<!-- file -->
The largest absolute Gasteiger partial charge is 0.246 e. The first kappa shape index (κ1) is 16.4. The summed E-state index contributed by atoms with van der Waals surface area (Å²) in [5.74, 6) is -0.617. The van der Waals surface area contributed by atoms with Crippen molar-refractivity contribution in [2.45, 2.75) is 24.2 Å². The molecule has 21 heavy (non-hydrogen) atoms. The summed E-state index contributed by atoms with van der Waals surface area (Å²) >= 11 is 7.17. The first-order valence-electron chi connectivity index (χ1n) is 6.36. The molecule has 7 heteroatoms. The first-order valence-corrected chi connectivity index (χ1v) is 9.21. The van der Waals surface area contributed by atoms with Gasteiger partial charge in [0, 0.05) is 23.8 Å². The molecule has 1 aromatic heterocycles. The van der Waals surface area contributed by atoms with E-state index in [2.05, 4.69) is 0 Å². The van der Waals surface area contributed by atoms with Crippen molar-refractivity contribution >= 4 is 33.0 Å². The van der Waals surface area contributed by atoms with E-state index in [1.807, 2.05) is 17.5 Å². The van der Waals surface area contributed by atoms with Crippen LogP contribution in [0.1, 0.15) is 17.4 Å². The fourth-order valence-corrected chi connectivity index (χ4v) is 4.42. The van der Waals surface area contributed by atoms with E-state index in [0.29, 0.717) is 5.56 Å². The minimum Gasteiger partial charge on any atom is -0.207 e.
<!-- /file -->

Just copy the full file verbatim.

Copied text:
The largest absolute Gasteiger partial charge is 0.246 e. The first kappa shape index (κ1) is 16.4. The summed E-state index contributed by atoms with van der Waals surface area (Å²) in [5.74, 6) is -0.617. The van der Waals surface area contributed by atoms with Crippen molar-refractivity contribution in [2.45, 2.75) is 24.2 Å². The molecule has 21 heavy (non-hydrogen) atoms. The summed E-state index contributed by atoms with van der Waals surface area (Å²) >= 11 is 7.17. The first-order valence-electron chi connectivity index (χ1n) is 6.36. The molecule has 7 heteroatoms. The first-order valence-corrected chi connectivity index (χ1v) is 9.21. The van der Waals surface area contributed by atoms with Gasteiger partial charge in [0, 0.05) is 23.8 Å². The molecule has 1 aromatic heterocycles. The van der Waals surface area contributed by atoms with E-state index in [2.05, 4.69) is 0 Å². The van der Waals surface area contributed by atoms with Crippen molar-refractivity contribution >= 4 is 33.0 Å². The van der Waals surface area contributed by atoms with E-state index in [1.807, 2.05) is 17.5 Å². The van der Waals surface area contributed by atoms with Crippen LogP contribution in [0.1, 0.15) is 17.4 Å². The fourth-order valence-corrected chi connectivity index (χ4v) is 4.42. The van der Waals surface area contributed by atoms with E-state index in [0.29, 0.717) is 5.56 Å². The minimum Gasteiger partial charge on any atom is -0.207 e.